Ever since Florida's Department of Environmental Protection retook control of the shuttered Coconut Grove Playhouse last year, the storied structure has been left to rot. And until the state closes a deal with Florida International University, Miami-Dade County, and Gablestage to open a new theater on the site, it will likely remain an eyesore, according to emails between a Grove activist and the department of environmental protection staffer in charge of the storied building.
The theater was managed by a non-profit company called the Coconut Grove Playhouse from 1980 until 2004, when a mountain of debt and mismanagement forced the group to close the doors. Last October, the state exercised a clause that reverted the title to its control if the property was not used as a theater. Since then, the Department of Environmental Protection has been setting up the potential lease or sale.
In April, the partnership between FIU, the county, and Gablestage was the only entity to submit a proposal that calls for a new 300-seat theater with an annual $2.6 million budget to be built on the current parking lot using about $20 million in bond money already earmarked by voters. However the deal is being held up by the threat of lawsuits by the Playhouse's previous debtors, who are owed about $4 million.
Meanwhile, the old building has been falling apart and is starting to look like a place crackheads call home. Over the last two weeks, Harry Emilio Gottlieb has been emailing city, county, and state officials to take action and fix up the building. In May 23 email to Gottlieb, Vicki F Thompson, program administrator for the environmental protection department's Division of State Lands tells him "We are not proposing to do any 'major' renovations at this time since we have not completed our discussions with FIU and Miami-Dade County."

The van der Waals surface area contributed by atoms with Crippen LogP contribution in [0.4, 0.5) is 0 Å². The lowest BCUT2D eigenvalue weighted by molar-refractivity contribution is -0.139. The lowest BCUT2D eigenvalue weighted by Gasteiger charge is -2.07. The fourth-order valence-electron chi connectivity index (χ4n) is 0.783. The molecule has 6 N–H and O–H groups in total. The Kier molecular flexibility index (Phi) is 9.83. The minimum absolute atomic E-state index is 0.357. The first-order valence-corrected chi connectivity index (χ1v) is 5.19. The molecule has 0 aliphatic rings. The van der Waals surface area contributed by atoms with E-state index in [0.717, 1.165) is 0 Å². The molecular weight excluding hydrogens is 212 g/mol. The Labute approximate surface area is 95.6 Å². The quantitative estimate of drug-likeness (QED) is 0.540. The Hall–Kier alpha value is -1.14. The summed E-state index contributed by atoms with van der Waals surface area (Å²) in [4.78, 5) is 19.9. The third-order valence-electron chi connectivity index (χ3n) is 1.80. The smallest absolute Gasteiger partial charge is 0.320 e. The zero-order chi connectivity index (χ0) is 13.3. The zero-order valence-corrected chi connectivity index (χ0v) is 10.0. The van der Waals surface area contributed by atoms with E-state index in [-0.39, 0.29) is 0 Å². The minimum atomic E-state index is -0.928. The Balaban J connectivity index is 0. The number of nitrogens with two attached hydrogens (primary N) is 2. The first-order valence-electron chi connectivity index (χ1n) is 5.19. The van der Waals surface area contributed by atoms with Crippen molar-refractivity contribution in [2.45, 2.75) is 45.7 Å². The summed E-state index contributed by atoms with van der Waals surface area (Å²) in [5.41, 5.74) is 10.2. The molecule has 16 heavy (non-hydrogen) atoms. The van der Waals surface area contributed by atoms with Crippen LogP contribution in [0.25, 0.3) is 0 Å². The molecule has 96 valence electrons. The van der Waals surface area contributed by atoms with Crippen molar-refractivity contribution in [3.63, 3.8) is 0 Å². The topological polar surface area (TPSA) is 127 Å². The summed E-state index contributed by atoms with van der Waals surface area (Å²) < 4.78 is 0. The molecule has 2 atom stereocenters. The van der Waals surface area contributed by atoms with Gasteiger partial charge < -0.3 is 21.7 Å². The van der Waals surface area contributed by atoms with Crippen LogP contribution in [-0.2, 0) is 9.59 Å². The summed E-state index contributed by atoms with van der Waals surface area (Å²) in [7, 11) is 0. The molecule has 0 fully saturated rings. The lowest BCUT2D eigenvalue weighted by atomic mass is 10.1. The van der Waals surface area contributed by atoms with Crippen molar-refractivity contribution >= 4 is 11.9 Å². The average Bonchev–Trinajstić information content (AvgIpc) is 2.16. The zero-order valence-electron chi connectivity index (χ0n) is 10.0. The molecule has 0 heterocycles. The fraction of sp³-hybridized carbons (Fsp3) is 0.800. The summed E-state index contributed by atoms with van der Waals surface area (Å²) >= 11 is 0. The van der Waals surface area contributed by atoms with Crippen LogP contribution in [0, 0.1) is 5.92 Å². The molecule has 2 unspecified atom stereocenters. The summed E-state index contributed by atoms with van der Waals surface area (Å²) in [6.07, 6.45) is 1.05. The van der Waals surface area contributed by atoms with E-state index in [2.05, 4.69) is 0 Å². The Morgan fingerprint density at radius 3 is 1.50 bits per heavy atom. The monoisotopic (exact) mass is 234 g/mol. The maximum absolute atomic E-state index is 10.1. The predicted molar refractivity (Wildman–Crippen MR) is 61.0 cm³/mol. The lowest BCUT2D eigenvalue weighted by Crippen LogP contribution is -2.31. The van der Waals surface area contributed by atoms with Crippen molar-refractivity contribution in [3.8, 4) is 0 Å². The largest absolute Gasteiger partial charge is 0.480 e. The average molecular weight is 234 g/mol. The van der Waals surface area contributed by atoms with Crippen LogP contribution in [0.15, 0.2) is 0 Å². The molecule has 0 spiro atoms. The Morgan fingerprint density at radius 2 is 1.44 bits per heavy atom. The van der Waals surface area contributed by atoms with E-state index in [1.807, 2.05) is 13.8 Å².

She says the department is working on hiring local contractors to replace and paint the plywood that covers the windows and doors to the Playhouse, as well as fix the fence and cover up graffiti on the exterior walls.
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Gottlieb told her it wasn't enough in his reply. "As you can see from those Playhouse photos it looks like unbelievably bad," Gottlieb wrote. "This blighted condition would not be tolerated by the county, City of Miami or any municipality if it was a private residence or commercial building."
Follow Francisco Alvarado on Twitter: @thefrankness.